Music NSW: Supports represents and develops the contemporary music industry in New South Wales. MusicNSW host recordings of their monthly workshops via SoundCloud and offer free resources include factsheets, checklists and PDF templates useful for artists operating in the music industry.

Music ACT: Supports represents and develops the contemporary music industry in the Australian Capital Territory.

Q Music: Supports represents and develops the contemporary music industry in Queensland.

Western Australian Music (WAM): Supports represents and develops the contemporary music industry in Western Australia.

Music NT: Supports represents and develops the contemporary music industry in the Northern Territory.

Music SA: Supports represents and develops the contemporary music industry in South Australia.

Music Tasmania: Supports represents and develops the contemporary music industry in Tasmania.

Music Victoria: Supports represents and develops the contemporary music industry in Victoria.

 

Need more help? 

Contact Arts Law if you have questions about any of the topics discussed above

Telephone: (02) 9356 2566 or toll-free outside Sydney 1800 221 457

Also visit the Arts Law website for more articles and information sheets 

 

Disclaimer 

The information in this information sheet is general. It does not constitute, and should be not relied on as, legal advice. The Arts Law Centre of Australia (Arts Law) recommends seeking advice from a qualified lawyer on the legal issues affecting you before acting on any legal matter.

While Arts Law tries to ensure that the content of this information sheet is accurate, adequate or complete, it does not represent or warrant its accuracy, adequacy or completeness. Arts Law is not responsible for any loss suffered as a result of or in relation to the use of this information sheet. To the extent permitted by law, Arts Law excludes any liability, including any liability for negligence, for any loss, including indirect or consequential damages arising from or in relation to the use of this information sheet.

© 2015 Arts Law Centre of Australia

You may photocopy this information sheet for a non-profit purpose, provided you copy all of it, and you do not alter it in any way. Check you have the most recent version by contacting us on (02) 9356 2566 or toll-free outside Sydney on 1800 221 457.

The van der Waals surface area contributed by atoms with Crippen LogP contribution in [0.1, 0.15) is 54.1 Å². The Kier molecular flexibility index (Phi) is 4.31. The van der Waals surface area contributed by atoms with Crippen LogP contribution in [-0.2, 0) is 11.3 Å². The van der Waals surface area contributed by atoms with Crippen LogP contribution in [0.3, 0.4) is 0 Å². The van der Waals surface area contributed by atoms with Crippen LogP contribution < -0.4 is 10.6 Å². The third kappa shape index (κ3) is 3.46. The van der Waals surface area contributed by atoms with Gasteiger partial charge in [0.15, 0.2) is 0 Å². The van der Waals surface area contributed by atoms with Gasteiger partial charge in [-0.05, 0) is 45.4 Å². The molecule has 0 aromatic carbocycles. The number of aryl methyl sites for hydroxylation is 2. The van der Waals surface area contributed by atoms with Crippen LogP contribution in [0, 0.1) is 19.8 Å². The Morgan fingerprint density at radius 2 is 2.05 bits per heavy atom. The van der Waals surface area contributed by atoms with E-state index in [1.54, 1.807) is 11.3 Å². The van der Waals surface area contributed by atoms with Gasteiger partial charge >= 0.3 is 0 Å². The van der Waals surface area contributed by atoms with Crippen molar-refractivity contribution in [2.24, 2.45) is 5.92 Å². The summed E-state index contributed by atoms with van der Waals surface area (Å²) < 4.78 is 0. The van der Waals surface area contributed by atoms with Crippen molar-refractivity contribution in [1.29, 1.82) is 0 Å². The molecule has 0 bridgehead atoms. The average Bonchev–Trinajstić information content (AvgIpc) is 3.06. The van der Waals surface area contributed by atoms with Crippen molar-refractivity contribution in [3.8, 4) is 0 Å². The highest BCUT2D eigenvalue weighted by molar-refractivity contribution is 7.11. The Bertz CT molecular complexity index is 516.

The Arts Law Centre of Australia has been assisted by the Commonwealth Government through the Australia Council, its arts funding and advisory body.

Need more help?

If you have questions about any of the topics discussed above please contact Arts Law.

Disclaimer

The information in this information sheet is general. It does not constitute, and should be not relied on as, legal advice. The Arts Law Centre of Australia (Arts Law) recommends seeking advice from a qualified lawyer on the legal issues affecting you before acting on any legal matter.

While Arts Law tries to ensure that the content of this information sheet is accurate, adequate or complete, it does not represent or warrant its accuracy, adequacy or completeness. Arts Law is not responsible for any loss suffered as a result of or in relation to the use of this information sheet. To the extent permitted by law, Arts Law excludes any liability, including any liability for negligence, for any loss, including indirect or consequential damages arising from or in relation to the use of this information sheet.

© Arts Law Centre of Australia

You may photocopy this information sheet for a non-profit purpose, provided you copy all of it, and you do not alter it in any way. Check you have the most recent version by contacting us on (02) 9356 2566 or tollfree outside Sydney on 1800 221 457.

The Arts Law Centre of Australia has been assisted by the Commonwealth Government through the Australia Council, its arts funding and advisory body.

Australian Government - Australia Council for the Arts